When it relaunched as Shareblue in 2016, Brock and avid Clinton fan Peter Daou were focused largely on how mainstream media outlets were, in their eyes, mistreating the Democratic presidential nominee. Their zealous defenses of Clinton had a cost, however. The duo angered many fans of Sen. Bernie Sanders (I-VT), who felt that the site was overly biased against him. Tad Devine, a top strategist on Sanders’ 2016 campaign, referred to the publication broadly as “the pond scum of American politics.”
It wasn’t just Sanders’ team that recoiled at the site. The coverage of Sanders left a bad taste in Daou’s mouth too. He lamented that Shareblue “developed a reputation as the Hillary Bernie-bashing website,” and said that if he could do it all again, he’d try to make the coverage less acrimonious towards the Vermont Senator, and focus on commonalities between the supporters of the primary candidates.
“I think Shareblue got caught up too much in the primary fight,” Daou told The Daily Beast. “Looking back, I’m not sure I would have done it quite the way I did it. I think I would have geared the project more towards building bridges between Sanders and Clinton supporters.”
As it expands its media footprint today, the image of Shareblue as a pro-Clinton sounding board persists, in large part because of Brock’s continued association with the site. But Girvin told The Daily Beast that any criticism that Shareblue is explicitly anti-Sanders is unwarranted and misguided.
“Prior to David Brock taking over the site, it was used primarily for pro-Hillary content, which led to Bernie Sanders criticism, as you might expect,” she said. “I don’t think that has any relevance for the site today — the mission changed after the election, as did the staff and leadership.”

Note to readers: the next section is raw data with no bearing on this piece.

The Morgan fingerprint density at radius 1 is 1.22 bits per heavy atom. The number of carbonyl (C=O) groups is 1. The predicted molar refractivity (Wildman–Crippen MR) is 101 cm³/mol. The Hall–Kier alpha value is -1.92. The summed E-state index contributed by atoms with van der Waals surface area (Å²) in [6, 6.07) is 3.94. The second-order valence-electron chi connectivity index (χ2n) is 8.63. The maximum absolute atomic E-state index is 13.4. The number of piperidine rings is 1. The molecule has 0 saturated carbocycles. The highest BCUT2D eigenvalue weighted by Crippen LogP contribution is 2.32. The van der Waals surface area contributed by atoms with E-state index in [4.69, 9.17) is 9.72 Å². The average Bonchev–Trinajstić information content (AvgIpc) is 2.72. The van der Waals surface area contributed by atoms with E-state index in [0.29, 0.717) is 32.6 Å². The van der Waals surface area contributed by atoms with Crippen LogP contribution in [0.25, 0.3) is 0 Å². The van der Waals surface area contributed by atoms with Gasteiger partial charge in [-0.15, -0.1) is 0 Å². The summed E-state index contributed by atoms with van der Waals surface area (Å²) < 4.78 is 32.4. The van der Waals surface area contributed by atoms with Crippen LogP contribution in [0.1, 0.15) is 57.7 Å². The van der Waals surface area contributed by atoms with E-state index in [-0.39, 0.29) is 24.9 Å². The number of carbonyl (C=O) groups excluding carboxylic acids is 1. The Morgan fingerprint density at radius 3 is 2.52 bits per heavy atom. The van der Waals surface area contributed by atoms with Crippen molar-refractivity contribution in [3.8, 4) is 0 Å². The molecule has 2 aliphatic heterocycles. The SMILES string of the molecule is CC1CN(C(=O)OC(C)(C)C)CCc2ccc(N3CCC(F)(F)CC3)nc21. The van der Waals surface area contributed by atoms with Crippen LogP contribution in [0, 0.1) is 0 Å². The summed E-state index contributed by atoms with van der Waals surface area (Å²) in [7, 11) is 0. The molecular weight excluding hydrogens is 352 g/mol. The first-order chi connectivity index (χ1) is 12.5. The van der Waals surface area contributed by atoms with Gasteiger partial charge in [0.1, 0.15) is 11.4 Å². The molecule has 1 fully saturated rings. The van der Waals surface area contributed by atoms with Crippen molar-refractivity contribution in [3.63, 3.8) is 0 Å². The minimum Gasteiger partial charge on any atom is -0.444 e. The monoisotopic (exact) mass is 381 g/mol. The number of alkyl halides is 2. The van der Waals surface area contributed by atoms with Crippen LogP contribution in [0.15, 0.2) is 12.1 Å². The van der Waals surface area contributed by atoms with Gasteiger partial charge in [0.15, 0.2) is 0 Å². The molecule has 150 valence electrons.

While Shareblue has been gearing up to compete with fellow left-leaning sites, it has done so in an increasingly less crowded field. The shuttering of ThinkProgress has come as other progressive-minded outlets, like HuffPost, VICE, and The Intercept, have shed jobs.
Their losses have been Shareblue’s gain. One former ThinkProgress staffer who has joined Shareblue said that current company leadership “was definitely sad to see what was happening with ThinkProgress,” yet also “selfishly a little bit excited to scoop some people up.”
In her interview, Girvin said that when she heard that ThinkProgress was in trouble, she reached out to her network of contacts to figure out whether there were staffers who would fit well on the site. Although she said she did not see ShareBlue as the descendant of ThinkProgress, the latter’s experienced staffers would be important assets.
“They have done some very good work over the years,” Girvin said of ThinkProgress. “We were able to pick up some fantastic folks from over there.”
Girvin also expressed confidence that Shareblue would not be going the way of ThinkProgress anytime soon, noting that the donors and chairs remained committed.
“There's a dedication by our chairman and by our donors and some of the institutions that support us to progressive news and to the coverage of the progressive movement,” she said. “As you have other progressive news sites shutting down, their support of us becomes more critical.”